Phrygian Dominant Guitar

Phrygian Dominant Guitar Scale Tab, Diagrams & Information

This page contains Phrygian dominant guitar diagrams & TAB.

The Phrygian dominant scale produces a unique ‘Eastern’ sound. It is formed either by raising the third note of a Phrygian modal scale, or by playing the fifth mode of a harmonic minor scale.

Hear the unique sound of the Phrygian dominant scale by playing the tab below:

Phrygian Dominant Guitar Tab

Phrygian Dominant Tab

Phrygian Dominant Tab: Click to enlarge

The tab shows a 2 octave C Phrygian dominant scale. It uses the notes shown in Fretboard Diagram 1 (shown below) and starts at the 8th fret.

Tab for an E Phrygian dominant scale is provided further down the page.

The Phrygian dominant scale is also known as the Freygish scale (particularly when used in Hebrew music), the Spanish Phrygian (or just Spanish) scale, or the major phrygian scale. It is very widely used in Middle Eastern music, and in flamenco.

Recently, rock guitarists have adopted the scale, and it is frequently used in heavy metal solos when the guitarist wants an Eastern sound.

Phrygian Dominant Guitar Diagrams

Use the diagrams below to play the phrygian dominant scale on guitar.

Diagram 1

Phrygian Dominant Guitar Diagram 1

Diagram 2

Phrygian Dominant Guitar Shape

Phrygian Dominant Guitar Shape 2

Diagram 3

Phrygian Dominant Guitar Fretboard Diagram

Phrygian Dominant Guitar Fretboard Diagram 3

Diagram 4

Phrygian Dominant Guitar Scale Shape

Phrygian Dominant Guitar Scale Shape 4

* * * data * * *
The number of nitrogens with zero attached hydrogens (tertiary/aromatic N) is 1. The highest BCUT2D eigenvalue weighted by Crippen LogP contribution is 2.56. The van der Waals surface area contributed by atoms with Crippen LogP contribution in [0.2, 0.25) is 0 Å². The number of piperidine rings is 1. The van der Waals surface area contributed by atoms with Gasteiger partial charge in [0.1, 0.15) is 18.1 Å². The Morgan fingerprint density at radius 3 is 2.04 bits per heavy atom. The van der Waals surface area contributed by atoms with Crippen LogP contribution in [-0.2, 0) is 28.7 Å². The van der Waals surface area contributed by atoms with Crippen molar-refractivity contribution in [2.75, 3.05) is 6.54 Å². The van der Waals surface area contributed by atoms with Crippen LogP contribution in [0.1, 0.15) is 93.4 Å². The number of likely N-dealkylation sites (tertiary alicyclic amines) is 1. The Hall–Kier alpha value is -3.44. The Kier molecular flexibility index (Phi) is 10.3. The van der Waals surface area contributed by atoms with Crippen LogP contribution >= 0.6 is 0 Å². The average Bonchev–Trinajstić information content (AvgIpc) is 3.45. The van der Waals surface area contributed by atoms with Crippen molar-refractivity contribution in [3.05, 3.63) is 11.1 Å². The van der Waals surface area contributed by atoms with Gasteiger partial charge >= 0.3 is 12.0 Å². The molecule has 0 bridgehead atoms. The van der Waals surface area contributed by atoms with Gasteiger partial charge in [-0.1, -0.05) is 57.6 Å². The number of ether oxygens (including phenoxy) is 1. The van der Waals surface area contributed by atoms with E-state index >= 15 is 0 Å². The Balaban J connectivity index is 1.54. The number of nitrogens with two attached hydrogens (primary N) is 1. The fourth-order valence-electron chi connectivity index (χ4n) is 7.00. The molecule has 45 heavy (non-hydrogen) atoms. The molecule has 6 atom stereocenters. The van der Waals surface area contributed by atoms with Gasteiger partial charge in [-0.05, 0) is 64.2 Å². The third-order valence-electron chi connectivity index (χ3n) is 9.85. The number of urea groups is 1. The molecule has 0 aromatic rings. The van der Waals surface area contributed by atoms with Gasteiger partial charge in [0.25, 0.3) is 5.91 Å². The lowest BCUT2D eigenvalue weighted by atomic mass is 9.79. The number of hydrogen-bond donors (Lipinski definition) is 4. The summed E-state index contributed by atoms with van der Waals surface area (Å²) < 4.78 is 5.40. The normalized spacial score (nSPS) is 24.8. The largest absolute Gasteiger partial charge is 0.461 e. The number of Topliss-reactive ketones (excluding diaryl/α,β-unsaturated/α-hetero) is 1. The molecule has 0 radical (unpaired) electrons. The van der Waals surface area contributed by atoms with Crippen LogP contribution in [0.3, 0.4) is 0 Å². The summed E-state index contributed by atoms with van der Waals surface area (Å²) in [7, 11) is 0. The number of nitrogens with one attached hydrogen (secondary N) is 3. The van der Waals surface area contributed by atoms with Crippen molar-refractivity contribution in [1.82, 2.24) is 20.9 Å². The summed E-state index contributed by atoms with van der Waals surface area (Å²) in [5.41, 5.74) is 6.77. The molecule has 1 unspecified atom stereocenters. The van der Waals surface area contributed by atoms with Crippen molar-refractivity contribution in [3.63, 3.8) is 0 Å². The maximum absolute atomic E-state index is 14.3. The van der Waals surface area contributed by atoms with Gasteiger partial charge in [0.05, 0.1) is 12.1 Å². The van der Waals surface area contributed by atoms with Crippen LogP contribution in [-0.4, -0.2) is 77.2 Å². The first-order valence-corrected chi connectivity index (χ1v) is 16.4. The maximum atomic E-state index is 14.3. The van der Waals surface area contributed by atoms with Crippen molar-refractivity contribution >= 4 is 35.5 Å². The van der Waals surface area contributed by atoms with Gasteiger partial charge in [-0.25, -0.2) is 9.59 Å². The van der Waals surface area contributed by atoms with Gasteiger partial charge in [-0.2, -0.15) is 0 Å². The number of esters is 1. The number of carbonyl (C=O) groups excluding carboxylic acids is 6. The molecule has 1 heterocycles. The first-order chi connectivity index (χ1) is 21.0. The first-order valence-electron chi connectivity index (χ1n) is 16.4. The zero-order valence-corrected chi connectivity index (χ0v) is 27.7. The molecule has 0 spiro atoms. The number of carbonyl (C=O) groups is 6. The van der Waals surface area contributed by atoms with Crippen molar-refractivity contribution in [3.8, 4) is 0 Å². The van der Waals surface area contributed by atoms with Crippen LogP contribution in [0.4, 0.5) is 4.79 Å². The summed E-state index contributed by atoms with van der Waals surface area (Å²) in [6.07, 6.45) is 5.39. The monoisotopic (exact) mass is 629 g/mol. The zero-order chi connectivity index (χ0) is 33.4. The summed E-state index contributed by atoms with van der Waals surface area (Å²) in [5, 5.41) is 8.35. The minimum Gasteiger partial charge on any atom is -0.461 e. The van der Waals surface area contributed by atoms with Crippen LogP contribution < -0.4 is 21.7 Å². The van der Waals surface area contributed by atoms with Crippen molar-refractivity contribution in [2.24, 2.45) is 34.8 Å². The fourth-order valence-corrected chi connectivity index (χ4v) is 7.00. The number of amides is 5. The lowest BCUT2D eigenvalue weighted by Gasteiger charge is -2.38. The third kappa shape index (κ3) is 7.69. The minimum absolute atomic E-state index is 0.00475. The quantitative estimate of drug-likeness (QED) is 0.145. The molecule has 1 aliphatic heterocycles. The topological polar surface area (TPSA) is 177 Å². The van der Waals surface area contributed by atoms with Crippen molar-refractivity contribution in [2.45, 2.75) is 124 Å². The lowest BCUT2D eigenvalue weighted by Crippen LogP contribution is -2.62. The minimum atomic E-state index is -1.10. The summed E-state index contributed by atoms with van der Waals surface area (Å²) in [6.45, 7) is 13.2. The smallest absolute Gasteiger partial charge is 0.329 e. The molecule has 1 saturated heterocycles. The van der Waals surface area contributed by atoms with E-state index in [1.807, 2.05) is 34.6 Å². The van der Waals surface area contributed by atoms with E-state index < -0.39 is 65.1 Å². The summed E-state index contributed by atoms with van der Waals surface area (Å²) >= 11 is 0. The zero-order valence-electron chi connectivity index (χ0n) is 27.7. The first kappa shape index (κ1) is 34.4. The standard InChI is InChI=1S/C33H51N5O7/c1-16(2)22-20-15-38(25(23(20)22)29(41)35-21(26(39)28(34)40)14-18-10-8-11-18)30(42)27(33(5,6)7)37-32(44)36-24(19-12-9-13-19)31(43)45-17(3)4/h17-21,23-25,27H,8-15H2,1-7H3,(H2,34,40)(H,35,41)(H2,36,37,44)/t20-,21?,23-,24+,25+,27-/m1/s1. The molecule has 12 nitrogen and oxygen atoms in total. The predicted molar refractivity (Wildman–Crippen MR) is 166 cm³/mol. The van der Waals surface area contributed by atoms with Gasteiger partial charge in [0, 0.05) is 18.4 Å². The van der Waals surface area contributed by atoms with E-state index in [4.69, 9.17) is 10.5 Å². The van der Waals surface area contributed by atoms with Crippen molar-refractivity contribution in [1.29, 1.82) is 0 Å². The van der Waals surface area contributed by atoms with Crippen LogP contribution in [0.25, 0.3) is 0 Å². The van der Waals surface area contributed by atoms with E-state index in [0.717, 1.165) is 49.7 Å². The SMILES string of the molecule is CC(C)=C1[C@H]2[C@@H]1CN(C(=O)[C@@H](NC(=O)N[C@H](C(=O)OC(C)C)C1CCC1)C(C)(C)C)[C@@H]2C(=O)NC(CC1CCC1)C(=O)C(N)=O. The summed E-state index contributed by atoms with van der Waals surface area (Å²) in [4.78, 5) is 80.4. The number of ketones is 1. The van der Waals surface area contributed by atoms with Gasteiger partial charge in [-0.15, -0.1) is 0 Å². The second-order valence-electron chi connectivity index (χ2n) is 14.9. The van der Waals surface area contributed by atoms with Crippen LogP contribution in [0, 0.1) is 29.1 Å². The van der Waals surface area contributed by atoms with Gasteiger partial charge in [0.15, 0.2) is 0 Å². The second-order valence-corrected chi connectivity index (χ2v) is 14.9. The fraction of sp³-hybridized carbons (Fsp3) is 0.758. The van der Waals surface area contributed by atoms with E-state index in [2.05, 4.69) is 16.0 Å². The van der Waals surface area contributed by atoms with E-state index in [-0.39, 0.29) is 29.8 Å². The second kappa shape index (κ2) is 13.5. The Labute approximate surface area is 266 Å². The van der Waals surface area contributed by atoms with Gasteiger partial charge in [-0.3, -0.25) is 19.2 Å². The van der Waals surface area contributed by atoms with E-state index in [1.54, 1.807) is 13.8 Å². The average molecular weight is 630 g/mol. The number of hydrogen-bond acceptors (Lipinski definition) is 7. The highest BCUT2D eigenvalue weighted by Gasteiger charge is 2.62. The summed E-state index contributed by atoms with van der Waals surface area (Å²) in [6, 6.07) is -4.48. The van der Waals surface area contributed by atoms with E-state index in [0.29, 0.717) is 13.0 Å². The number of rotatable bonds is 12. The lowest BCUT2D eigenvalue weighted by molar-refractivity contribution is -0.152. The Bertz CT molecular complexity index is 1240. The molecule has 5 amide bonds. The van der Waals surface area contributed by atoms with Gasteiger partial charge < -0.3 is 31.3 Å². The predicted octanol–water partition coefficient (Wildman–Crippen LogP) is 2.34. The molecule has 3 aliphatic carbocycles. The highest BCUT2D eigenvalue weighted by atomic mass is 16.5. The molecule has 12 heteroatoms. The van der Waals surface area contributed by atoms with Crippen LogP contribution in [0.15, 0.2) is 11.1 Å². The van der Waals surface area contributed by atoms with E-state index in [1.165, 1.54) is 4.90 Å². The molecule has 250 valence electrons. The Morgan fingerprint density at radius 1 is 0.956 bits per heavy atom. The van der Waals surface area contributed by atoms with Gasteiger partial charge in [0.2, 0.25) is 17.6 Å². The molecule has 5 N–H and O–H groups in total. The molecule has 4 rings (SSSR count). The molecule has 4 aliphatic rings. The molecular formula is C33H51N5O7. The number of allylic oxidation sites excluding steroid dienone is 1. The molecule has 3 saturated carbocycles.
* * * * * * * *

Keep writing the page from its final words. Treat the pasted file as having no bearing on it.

Diagram 5

Phrygian Dominant Guitar Diagram

Phrygian Dominant Guitar Diagram 5

Phrygian Dominant Guitar Tab

Below is the guitar Tab for an E phrygian dominant scale.

phrygian dominant tab

Phrygian Dominant Tab

Phrygian Dominant Scale Theory

The notes in an E Phrygian dominant scale are:

E, F, G#, A, B, C, D, E

The scale can be formed by playing the fifth mode of a harmonic minor scale.

If you start any of the harmonic minor scale shapes on the fifth note of the scale, you’ll be playing a phrygian dominant scale.

For example, by starting a C harmonic minor scale on the fifth note (G), you would be playing a G Phrygian dominant scale.

Changing a Phrygian Modal Scale to Create a Phrygian Dominant Scale

The phrygian dominant scale can also be formed by raising the third degree of a standard phrygian modal scale. See this article for shapes: Phrygian Scale Guitar.

By playing an E Phrygian scale with a raised third note (i.e. a G# rather than a G), you’ll be playing an E Phrygian dominant scale.

Conclusion

The Phrygian dominant scale is a great scale to learn. You’ll be able to make many other guitarist’s jaws drop when they hear its cool, Eastern sounds. Give it a try the next time you take a solo!

You’ve Learned The Scales … Now Use Them!

The Phrygian dominant scale is one of those featured in Guitar Command’s specially produced Guitar Scales Backing Tracks album. Practise improvising with this and other common guitar scales over specially recorded jam tracks. Listen to sample tracks here: Guitar Scales Backing Tracks.

guitar scales chart

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